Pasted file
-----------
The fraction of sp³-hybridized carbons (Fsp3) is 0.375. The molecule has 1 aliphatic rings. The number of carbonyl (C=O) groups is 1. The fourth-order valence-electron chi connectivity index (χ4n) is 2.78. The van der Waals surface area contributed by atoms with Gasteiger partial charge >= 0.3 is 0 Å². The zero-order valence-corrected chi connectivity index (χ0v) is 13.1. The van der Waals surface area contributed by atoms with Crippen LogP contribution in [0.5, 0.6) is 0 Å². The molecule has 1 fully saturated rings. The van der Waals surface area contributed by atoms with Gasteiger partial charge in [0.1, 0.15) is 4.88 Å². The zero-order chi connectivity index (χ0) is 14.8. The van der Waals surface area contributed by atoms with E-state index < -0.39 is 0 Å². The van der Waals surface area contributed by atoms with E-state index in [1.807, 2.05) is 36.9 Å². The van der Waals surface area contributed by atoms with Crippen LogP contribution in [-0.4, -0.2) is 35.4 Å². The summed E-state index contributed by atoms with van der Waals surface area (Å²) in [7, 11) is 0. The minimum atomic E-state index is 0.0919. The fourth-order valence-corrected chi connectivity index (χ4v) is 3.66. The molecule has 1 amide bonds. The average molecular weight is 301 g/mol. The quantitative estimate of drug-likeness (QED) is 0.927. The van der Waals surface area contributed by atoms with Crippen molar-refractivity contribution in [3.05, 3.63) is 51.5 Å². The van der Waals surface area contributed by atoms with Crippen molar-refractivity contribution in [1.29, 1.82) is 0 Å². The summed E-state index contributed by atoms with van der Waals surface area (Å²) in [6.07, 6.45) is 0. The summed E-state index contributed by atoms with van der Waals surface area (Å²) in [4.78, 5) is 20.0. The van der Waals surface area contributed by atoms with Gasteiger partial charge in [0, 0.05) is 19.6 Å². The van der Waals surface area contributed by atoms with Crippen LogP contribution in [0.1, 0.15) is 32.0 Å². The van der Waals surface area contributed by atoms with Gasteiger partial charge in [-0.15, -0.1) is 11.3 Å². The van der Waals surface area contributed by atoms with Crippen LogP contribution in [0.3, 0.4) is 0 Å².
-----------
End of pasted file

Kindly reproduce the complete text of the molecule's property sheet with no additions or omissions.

The fraction of sp³-hybridized carbons (Fsp3) is 0.375. The molecule has 1 aliphatic rings. The number of carbonyl (C=O) groups is 1. The fourth-order valence-electron chi connectivity index (χ4n) is 2.78. The van der Waals surface area contributed by atoms with Gasteiger partial charge >= 0.3 is 0 Å². The zero-order valence-corrected chi connectivity index (χ0v) is 13.1. The van der Waals surface area contributed by atoms with Crippen LogP contribution in [0.5, 0.6) is 0 Å². The molecule has 1 fully saturated rings. The van der Waals surface area contributed by atoms with Gasteiger partial charge in [0.1, 0.15) is 4.88 Å². The zero-order chi connectivity index (χ0) is 14.8. The van der Waals surface area contributed by atoms with E-state index < -0.39 is 0 Å². The van der Waals surface area contributed by atoms with E-state index in [1.807, 2.05) is 36.9 Å². The van der Waals surface area contributed by atoms with Crippen LogP contribution in [-0.4, -0.2) is 35.4 Å². The summed E-state index contributed by atoms with van der Waals surface area (Å²) in [7, 11) is 0. The minimum atomic E-state index is 0.0919. The fourth-order valence-corrected chi connectivity index (χ4v) is 3.66. The molecule has 1 amide bonds. The average molecular weight is 301 g/mol. The quantitative estimate of drug-likeness (QED) is 0.927. The van der Waals surface area contributed by atoms with Crippen molar-refractivity contribution in [3.05, 3.63) is 51.5 Å². The van der Waals surface area contributed by atoms with Crippen molar-refractivity contribution in [1.29, 1.82) is 0 Å². The summed E-state index contributed by atoms with van der Waals surface area (Å²) in [6.07, 6.45) is 0. The summed E-state index contributed by atoms with van der Waals surface area (Å²) in [4.78, 5) is 20.0. The van der Waals surface area contributed by atoms with Gasteiger partial charge in [0, 0.05) is 19.6 Å². The van der Waals surface area contributed by atoms with Crippen LogP contribution in [0.1, 0.15) is 32.0 Å². The van der Waals surface area contributed by atoms with Gasteiger partial charge in [-0.15, -0.1) is 11.3 Å². The van der Waals surface area contributed by atoms with Crippen LogP contribution in [0.3, 0.4) is 0 Å².